Regulations, Compliance and Privacy Protection

Regulations and Compliance
CPSC 4670 @ UTC
Regulators have created a large and growing
set of regulations and frameworks aimed at
enforcing protection of information, privacy,
and transparency of information.
For example, HIPAA for healthcare, GLBA for
financial services, and Sarbanes-Oxley for
public companies.
Questionable accounting practices and poor
management in companies such as Enron and
Worldcom shattered investor confidence and
caused Congress to pass Sarbanes-Oxley Act of
2002 (SOX)
 To protect investors by improving the accuracy and
reliability of corporate disclosures made pursuant to
the securities law.
 All of these systems employ relational databases,
and these projects include database security and
auditing implementations.
Also called Financial Services Modernization Act or Citigroup
Relief Act.
Enacted 7 months after the merger between Citicorp and
Travelers Group to form CitiGroup.
Applied to financial holding company (FHC)
It allows FHC like CitiGroup to own banks, insurance and
securities firms.
One of main reasons for creating mega-financial companies
is to leverage a knowledge base and be able to do crossselling within the FHC.
insurance company can market products to customers of
the bank if they are in one FHC.
Individual privacy may be risky.
To combat extreme misuse of such cross-selling and
the risks to privacy, Congress adopted Title V of
GLBA, which defines various requirements designed
to protect the privacy of customers financial
 Title V includes both
 the Financial Privacy Rule discussing operations and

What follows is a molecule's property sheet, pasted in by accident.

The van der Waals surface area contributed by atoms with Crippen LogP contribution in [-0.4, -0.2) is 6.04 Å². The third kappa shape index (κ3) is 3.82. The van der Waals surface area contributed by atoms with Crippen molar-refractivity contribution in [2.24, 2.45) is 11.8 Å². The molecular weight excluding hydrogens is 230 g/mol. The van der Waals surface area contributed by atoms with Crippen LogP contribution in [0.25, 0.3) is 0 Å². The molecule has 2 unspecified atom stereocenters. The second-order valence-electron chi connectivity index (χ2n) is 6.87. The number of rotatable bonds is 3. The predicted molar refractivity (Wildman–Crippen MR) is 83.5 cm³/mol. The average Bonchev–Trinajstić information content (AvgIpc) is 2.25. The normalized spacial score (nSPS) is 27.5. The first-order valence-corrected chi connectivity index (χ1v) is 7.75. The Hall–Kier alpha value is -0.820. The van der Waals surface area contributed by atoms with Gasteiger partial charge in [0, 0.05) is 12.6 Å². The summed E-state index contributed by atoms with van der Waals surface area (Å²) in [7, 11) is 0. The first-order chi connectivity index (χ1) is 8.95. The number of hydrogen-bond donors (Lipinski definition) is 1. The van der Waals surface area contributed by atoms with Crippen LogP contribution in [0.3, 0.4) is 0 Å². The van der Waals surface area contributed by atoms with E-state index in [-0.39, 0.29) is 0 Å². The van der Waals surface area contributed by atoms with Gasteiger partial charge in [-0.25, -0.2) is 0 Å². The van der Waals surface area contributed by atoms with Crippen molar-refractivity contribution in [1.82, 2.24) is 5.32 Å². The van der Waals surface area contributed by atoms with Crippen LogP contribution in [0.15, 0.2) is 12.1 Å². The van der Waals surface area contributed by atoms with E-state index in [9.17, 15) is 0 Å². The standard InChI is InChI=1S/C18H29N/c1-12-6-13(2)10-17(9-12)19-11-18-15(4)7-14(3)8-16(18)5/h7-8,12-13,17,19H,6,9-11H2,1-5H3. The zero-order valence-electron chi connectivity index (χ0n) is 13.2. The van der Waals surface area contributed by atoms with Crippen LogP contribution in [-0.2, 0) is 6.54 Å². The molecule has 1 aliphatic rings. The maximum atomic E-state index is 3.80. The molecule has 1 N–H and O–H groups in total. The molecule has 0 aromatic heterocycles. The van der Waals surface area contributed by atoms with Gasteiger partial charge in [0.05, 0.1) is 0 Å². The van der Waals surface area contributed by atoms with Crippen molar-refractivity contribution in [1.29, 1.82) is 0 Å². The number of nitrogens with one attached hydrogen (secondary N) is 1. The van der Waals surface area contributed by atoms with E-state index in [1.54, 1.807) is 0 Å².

 The safeguard rule with more technical interpretation
▪ Ensure the security and privacy of customer information
▪ Protect against threats to the security and integrity of customer
▪ Protect against unauthorized access and/or usage of this
information that could result in harm or inconvenience to the
Applied to public company with over $75
Million revenue
SOA addresses many areas that affect the
accuracy and transparency of financial
 enforces accountability for financial record keeping and
reporting at publicly traded corporations
 Requires that CEO and chief financial officer (CFO)
assume direct and personal accountability for
completeness and accuracy of a publicly traded
organization’s financial reporting and record-keeping
As these executives attempt to ensure that
the systems used to record and report are
sound—often relying upon the expertise of
CIOs and CISOs to do so—the related areas
of availability and confidentiality are also
IT people focus on Section 404, which
requires management to report on the
effectiveness of the company’s internal
control over financial reporting.
It requires management’s development and
monitoring of procedures and controls for
making assertions about the Adequacy of
internal controls over financial reporting.
It is management’s responsibility and can not
be delegated or abdicated.
Document and evaluate the design and
operation of its internal control.
Any business that maintains personal information of
a resident of California must have the appropriate
provisions and capabilities to know when this
information may have been accessed by an
unauthorized person.
 Focus on privacy, not just the need for privacy but
the need for effective controls that will allow one to
know when access controls has been compromised
and data has been access in an unauthorized
 Guarantee health insurance coverage of employees
 Reduce health care fraud and abuse
 Protect the health information of individuals against
access without consent or authorization
Based on 164.520 – Notice of privacy practices for
protected health information, providers must
provide individuals with a notice of privacy practices
in plain language.
 Information about uses and disclosures of protected
health information
 An explanation of privacy rights
 How to file complaints
The providers have to give it to you and ask you to
sign it, but you do not have to sign the document.
Security requirement outlined in HIPAA require the
 Management involvement in the development and
implementation of HIPAA-compliant security policies and
 Periodic reviews of these policies and procedures
 Training on policies and procedures for all employees who
come in contact with private patient information
 Technical measures that are integrated into the